Kawasaki Motorcycle Forums banner

1 - 5 of 5 Posts

·
Registered
Joined
·
2 Posts
Discussion Starter · #1 ·
Hey so I’m new to having a bike and unfortunately wasn’t super smart about it I forgot to fill my oil and as I was riding the back tire locked then released I thought it was a seized engine but the bike still turns over I put a few Quarts of oil back in the bike but now I’m leaking fuel and I don’t know why I am mostly trying to figure out what kind of damage I did to the bike by running the oil dry I have attached a photo of where the bike is leaking gas
 

Attachments

·
Registered
Joined
·
309 Posts
Sadly you have likely done some serious damage. It is not unusual for an engine to stick and then turn over. I once had a Kawasaki KZ400 seize the cam, lock the rear wheel and then restart after I had pulled in the clutch and coasted to the side of the road. This was a new machine with less than five miles. The restart got me back to the shop but the damage was done, head and cam ruined. The crank bearings rely on pressurized oil and the resulting oil wedge to prevent metal to metal contact. The piston skirt is another location that needs constant oil. Transmission gears and ball bearings are a bit more tolerant of oil starvation but still need to be inspected. I would not worry too much at this point about the fuel leak as the engine will need a tear down and inspection. One of the dangers here is that even though the engine may run there is likely some transfer of metal on one or more parts. These transfers of metal will cause reduced clearance, localized hot spots and the very real danger of future seizure even though the engine now has oil.
 

·
Registered
Joined
·
2 Posts
Discussion Starter · #3 ·
Sadly you have likely done some serious damage. It is not unusual for an engine to stick and then turn over. I once had a Kawasaki KZ400 seize the cam, lock the rear wheel and then restart after I had pulled in the clutch and coasted to the side of the road. This was a new machine with less than five miles. The restart got me back to the shop but the damage was done, head and cam ruined. The crank bearings rely on pressurized oil and the resulting oil wedge to prevent metal to metal contact. The piston skirt is another location that needs constant oil. Transmission gears and ball bearings are a bit more tolerant of oil starvation but still need to be inspected. I would not worry too much at this point about the fuel leak as the engine will need a tear down and inspection. One of the dangers here is that even though the engine may run there is likely some transfer of metal on one or more parts. These transfers of metal will cause reduced clearance, localized hot spots and the very real danger of future seizure even though the engine now has oil.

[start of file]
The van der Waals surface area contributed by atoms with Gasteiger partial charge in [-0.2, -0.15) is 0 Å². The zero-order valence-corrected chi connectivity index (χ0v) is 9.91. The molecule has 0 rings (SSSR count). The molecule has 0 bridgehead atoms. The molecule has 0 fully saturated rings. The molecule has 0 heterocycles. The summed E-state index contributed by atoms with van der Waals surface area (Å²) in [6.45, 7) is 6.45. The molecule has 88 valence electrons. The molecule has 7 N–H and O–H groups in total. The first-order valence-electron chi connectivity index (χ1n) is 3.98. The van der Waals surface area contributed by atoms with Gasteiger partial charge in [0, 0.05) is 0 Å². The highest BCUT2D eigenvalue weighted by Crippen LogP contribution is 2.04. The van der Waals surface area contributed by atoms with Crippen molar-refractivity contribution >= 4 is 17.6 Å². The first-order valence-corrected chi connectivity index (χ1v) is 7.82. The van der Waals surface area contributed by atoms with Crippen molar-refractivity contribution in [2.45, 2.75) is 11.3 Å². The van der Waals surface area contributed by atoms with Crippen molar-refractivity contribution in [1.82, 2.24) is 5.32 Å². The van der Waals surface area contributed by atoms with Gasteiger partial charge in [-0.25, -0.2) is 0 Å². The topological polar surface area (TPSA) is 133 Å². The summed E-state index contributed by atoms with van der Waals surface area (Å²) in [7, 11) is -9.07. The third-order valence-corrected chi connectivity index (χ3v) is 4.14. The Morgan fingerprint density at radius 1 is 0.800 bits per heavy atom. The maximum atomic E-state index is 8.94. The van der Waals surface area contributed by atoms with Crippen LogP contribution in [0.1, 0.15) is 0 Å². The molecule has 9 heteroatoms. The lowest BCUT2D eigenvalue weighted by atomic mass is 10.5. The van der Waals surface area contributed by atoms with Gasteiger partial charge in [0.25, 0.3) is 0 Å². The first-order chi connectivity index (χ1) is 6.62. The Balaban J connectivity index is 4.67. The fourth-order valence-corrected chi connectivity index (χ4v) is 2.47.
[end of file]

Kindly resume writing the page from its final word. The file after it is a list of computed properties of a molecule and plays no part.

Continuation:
Sadly you have likely done some serious damage. It is not unusual for an engine to stick and then turn over. I once had a Kawasaki KZ400 seize the cam, lock the rear wheel and then restart after I had pulled in the clutch and coasted to the side of the road. This was a new machine with less than five miles. The restart got me back to the shop but the damage was done, head and cam ruined. The crank bearings rely on pressurized oil and the resulting oil wedge to prevent metal to metal contact. The piston skirt is another location that needs constant oil. Transmission gears and ball bearings are a bit more tolerant of oil starvation but still need to be inspected. I would not worry too much at this point about the fuel leak as the engine will need a tear down and inspection. One of the dangers here is that even though the engine may run there is likely some transfer of metal on one or more parts. These transfers of metal will cause reduced clearance, localized hot spots and the very real danger of future seizure even though the engine now has oil.
ok so that kinda sucks but would you have any idea how much that could cost for someone to inspect it
 

·
Super Moderator
Joined
·
10,884 Posts
An engine teardown and inspection cost me more than $2000. And that was 15 yrs ago.
 

·
Registered
Joined
·
148 Posts
That hose is the tank vent or the carb float bowl vent.

A salvage yard motor is the best option at this point. iirc, you can use a later 1500 or 1600 FI motor by drilling and tapping one hole in each head for the carb intake. I've heard of people using the slightly more performance Meanstreak motors in the 1500 Classic and Nomad.
 
1 - 5 of 5 Posts
Top